Published Date: 2006-08-03 00:00:00
Subject: PRO/AH> Equine infectious anemia - USA (VA)
Archive Number: 20060803.2154
EQUINE INFECTIOUS ANEMIA- USA (VIRGINIA)
A ProMED-mail post
ProMED-mail, a program of the
International Society for Infectious Diseases
Date: 2 Aug 2006
From: Patricia Doyle, PhD <firstname.lastname@example.org>
Source: The Times Community [edited]
Two horses in Pulaski County, Virginia have tested positive for equine
infectious anemia. EIA is an acute or chronic viral disease that affects
horses and other equines. No vaccine is available to prevent the disease
and there is no known cure, but the disease is detectable through the
The 2 horses were diagnosed after blood was submitted to the Wytheville
Regional Animal Health Laboratory by the owner's veterinarian to try to
identify the cause of unexplained weight loss. The owners euthanized the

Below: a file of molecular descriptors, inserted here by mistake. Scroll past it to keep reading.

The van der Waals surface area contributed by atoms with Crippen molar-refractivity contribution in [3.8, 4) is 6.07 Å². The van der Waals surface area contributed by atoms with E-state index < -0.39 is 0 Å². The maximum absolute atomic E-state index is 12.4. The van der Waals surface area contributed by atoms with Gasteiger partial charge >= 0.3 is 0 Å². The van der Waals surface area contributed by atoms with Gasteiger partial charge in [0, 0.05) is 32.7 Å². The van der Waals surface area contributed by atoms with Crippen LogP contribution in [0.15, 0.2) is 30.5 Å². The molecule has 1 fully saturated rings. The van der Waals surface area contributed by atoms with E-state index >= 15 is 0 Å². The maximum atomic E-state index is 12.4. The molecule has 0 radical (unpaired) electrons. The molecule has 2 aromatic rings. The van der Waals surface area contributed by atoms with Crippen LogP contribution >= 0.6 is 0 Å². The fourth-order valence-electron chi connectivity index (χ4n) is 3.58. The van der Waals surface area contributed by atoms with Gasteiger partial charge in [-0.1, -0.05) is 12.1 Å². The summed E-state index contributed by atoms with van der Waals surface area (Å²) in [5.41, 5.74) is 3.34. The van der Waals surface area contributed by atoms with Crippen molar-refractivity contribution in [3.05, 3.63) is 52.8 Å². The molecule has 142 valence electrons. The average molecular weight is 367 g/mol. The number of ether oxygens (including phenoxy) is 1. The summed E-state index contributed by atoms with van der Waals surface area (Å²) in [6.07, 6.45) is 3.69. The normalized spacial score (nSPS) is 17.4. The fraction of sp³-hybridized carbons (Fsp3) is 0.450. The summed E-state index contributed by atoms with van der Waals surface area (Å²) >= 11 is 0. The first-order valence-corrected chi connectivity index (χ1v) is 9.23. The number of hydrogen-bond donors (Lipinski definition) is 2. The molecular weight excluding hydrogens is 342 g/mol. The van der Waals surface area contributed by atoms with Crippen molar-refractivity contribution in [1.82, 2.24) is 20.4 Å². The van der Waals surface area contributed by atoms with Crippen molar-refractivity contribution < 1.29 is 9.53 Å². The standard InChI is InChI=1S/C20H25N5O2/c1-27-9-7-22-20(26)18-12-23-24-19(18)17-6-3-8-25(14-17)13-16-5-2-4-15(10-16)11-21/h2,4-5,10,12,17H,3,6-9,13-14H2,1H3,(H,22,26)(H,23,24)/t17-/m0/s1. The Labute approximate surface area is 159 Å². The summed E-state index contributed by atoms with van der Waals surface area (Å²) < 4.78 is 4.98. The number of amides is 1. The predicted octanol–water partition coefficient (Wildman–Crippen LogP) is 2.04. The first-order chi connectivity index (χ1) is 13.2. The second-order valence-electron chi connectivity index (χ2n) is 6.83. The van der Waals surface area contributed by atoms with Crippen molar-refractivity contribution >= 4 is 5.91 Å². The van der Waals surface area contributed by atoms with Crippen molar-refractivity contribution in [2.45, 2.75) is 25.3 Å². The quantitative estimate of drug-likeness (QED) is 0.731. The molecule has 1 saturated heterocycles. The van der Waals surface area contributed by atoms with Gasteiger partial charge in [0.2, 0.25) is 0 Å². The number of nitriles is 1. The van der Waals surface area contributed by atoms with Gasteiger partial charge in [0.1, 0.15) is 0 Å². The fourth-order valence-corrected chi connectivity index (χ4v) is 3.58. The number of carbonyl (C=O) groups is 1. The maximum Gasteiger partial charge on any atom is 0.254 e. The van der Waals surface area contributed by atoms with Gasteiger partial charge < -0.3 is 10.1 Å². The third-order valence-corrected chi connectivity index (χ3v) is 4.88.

horses to eliminate them as a source of infection to others.
Veterinarians with the Virginia Department of Agriculture and Consumer
Services (VDACS) have been taking blood samples from horses within a
one-mile radius of the infected horses. They have tested 7 horses and
results are pending.
VDACS urges horse owners in all parts of the state to test their horses
routinely for the presence of EIA. The virus is spread mechanically from
infected to healthy horses by biting flies or contaminated instruments such
as hypodermic needles. It is not spread by direct horse-to-horse contact.
Signs include intermittent fever, depression, progressive weakness, weight
loss, edema, and anemia. Horse owners can keep their stock from becoming
infected by buying animals only after they have been tested and found to be
free of any evidence of the disease.
Patricia A Doyle DVM, PhD
Bus Admin, Tropical Agricultural Economics
Univ of West Indies
[Because EIA can be vector-transmitted, it can be difficult to control.
Also there is very little treatment for horses that are clinically ill. A
horse may test positive for the disease and have no clinical signs, at
least for a bit. Also, foals may initially test positive if from a positive
dam, but after maternal antibodies clear, the foal may test negative. - Mod.TG]